geekSpeak recording: Tame Your Software Dependencies with James Kovacs

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For your viewing enjoyment, here is a very thought provoking geekSpeak episode.  James Kovacs is the guest, and he really shows us the the shortcomings of tightly coupled architectures from the perspective of testing and maintenance.

James gives lots of guidance on how to avoid introducing dependencies that result in too-tightly-coupled a design. The decoupled approach makes a lot of sense once you see it, and you've probably been doing it to a lesser degree without even being aware of it.

There's also a lot of good discussion in here about Test Driven Development, and how tight coupling impacts the ability to create effective tests that are poor at isolating the errors you need to fix. James shows how using unit testing frameworks can reveal this coupling nicely.

James also introduces the concept of mock objects, and compares them to fake objects. He also shows off a couple of interesting tools.

Watch this geekSpeak to learn more about how you can create more nimble code bases and avoid ripple effects when code is changed. Also, see if you can figure out where Glen's audio got disconnected! Be sure to read the article James wrote for MSDN magazine to extend your learning.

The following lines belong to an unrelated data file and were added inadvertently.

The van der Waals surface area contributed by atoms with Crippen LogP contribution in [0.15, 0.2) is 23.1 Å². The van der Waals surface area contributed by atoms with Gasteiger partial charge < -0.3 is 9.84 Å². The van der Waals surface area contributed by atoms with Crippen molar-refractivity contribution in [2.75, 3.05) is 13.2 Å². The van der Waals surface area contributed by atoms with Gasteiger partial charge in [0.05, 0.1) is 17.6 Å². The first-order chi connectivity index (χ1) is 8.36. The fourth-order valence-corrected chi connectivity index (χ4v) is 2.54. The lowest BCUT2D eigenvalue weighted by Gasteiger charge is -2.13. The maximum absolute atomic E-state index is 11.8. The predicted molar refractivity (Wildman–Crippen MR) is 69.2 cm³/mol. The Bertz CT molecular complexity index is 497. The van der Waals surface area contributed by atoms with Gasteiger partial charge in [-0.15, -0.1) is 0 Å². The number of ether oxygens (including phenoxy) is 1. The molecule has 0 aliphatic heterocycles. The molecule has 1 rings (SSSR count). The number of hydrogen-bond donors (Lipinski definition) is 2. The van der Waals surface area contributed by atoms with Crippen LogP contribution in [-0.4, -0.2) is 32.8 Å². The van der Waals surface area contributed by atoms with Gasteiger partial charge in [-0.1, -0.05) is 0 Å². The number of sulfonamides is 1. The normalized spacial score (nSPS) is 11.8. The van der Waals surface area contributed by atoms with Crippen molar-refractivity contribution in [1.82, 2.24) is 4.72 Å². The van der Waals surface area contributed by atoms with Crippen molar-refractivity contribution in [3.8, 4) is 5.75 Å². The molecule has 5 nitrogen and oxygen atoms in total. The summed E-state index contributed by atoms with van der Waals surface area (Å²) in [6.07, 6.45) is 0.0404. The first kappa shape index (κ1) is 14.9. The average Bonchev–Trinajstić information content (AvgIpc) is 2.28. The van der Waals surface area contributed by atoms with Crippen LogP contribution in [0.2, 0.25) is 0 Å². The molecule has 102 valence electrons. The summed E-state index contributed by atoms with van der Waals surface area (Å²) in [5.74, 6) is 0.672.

More resources related to this geekSpeak can be found on our geekSpeak blog.

About our guest: James Kovacs


James is an independent architect, developer, trainer, and jack-of-all-trades, specializing in agile development using the Microsoft .NET Framework. He is passionate about helping developers create flexible software using test-driven development (TDD), unit testing, object-relational mapping, dependency injection, refactoring, continuous integration, and related techniques. He is a founding member of the Plumbers @ Work podcast, which is syndicated by MSDN Canada Community Radio. James is a Microsoft Most Valuable Professional (MVP) - Solutions Architect and card-carrying member of ALT.NET, a group of software professionals continually looking for more effective ways to develop applications. He received his master's degree from Harvard University. James can be reached through his blog



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